Tuesday, June 18, 2013

Man of Steel considered.

After weeks of half unconsciously treating the opening of the new Superman film, Man of Steel, as a minor second coming, some more sober second thought about it is called for.

For one thing, its relatively low Rotten Tomatoes score (56%)  is disappointing considering what is riding on this film working to create a true DC Comic Cinematic Universe Franchise, even if it can still claim a majority critical approval.  As it is, I think this is a case where too many critics are missing the point of the film as it breaks away from the Richard Donner/Christopher Reeve media image. That shadow trapped the last attempt, Superman Returns, to the point of retreading the first film's plot points with Superman being simply too powerful, thus dooming it. Furthermore, the critical situation was reversed with critics liking it, (RT 56%), but the public being far less enthused about it.

In short, Chrisopher Nolan and Zack Snyder had the same challenge Guy Richie had with creating his Sherlock Holmes with Robert Downey Jr. to escape the shadow of Jeremy Brett's quintessential version.  The problem was that Brett's film version was originally on British and American public, TV and didn't have a predecessor with the grand epic feel of a major film genre redefining Hollywood movie to overshadow it. In that situation, doing a darker and harder edged Superman is about the only option. Not only does avoid the high idealism of Reeve, but gives Cavill's version a vital human grounding before embracing his alien heritage with some welcome realism of how the world would react to such a superhero appearing. In addition, Hans Zimmer's score may not emulate the full majesty of Williams' classic work, but it drives the emotional element home better than you imagine.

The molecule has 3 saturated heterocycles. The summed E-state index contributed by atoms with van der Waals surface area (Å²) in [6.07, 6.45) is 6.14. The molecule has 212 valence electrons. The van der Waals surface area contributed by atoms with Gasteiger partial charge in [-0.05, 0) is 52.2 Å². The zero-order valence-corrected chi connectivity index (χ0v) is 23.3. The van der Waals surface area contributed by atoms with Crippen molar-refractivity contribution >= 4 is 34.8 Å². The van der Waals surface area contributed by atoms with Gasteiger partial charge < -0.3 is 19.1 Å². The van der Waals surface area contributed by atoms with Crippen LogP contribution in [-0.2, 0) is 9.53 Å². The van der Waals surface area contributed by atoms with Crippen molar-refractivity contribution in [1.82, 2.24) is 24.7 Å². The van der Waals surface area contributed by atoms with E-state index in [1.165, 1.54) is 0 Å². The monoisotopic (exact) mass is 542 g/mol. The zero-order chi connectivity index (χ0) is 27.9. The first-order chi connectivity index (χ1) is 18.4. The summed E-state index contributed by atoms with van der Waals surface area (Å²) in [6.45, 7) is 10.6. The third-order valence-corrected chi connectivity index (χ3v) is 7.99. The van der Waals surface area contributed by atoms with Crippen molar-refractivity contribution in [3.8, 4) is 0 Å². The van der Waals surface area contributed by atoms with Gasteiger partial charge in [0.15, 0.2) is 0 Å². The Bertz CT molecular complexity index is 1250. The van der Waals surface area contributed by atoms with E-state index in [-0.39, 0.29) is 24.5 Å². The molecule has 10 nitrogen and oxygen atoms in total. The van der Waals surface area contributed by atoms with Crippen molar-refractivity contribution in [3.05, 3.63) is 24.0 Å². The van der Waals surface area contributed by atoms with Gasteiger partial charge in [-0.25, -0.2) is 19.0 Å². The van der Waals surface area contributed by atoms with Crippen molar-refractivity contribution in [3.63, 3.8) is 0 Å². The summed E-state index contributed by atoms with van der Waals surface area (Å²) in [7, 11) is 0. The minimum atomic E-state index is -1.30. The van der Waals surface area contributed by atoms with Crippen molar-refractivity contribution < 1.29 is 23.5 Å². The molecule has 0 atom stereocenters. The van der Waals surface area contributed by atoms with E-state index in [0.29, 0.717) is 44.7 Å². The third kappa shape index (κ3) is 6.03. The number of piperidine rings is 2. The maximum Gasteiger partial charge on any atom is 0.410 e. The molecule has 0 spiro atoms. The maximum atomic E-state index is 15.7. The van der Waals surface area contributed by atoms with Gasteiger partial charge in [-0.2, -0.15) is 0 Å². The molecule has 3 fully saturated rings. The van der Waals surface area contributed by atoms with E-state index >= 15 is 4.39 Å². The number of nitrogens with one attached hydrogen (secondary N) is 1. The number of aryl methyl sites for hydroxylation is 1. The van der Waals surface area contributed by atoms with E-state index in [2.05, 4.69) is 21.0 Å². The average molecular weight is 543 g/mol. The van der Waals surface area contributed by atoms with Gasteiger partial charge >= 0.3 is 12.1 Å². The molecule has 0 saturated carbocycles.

Man of Steel's true challenge to face.
In that case, it feels like the right move with drama and blistering action climaxing in a fight in Metropolis that finally topped Superman II's legendary brawl.  The final resolution to it would seem against Clark's character, but he's young, wholly justified under the circumstances and is cleared precedented in the comics. Just his reaction to that move gives just the right tone of a man driven to do the seemingly unthinkable for him for the greater good and paying a high spiritual price for it. In addition, Lois Lane is refreshingly talented as a reporter who figures Clark out right from the beginning and thus begins a fascinating new dynamic with the superhero as a secret keeper from the beginning.

The film is certainly not perfect in some regards.  I don't approve entirely of how Pa Kent is more concerned about keeping Clark's powers secret than helping people and the way he was killed off stretches creditability to be that determined to keep that secret. Also, Cavill's take as Clark Kent the reporter was really disappointing; unlike Reeve, he didn't put any effort in making the persona believable in any sense. For instance, he didn't even change his hairstyle and there is nothing established in the film to allow him to work at a major newspaper.  For that matter, a narration of him writing in a personal journal in his travels could have gone a long way to doing that.

Regardless, the strong Monday box office indicates a decent sustained interest in the film and hopefully we can enjoy more of them.  If it means that Wonder Woman will finally get her film before Justice League, it will be something long overdue. If only Bruce Timm, the guiding producer of the classic DC Animated Universe franchise could be in charge of the writing part of it, then its future would be really assured.

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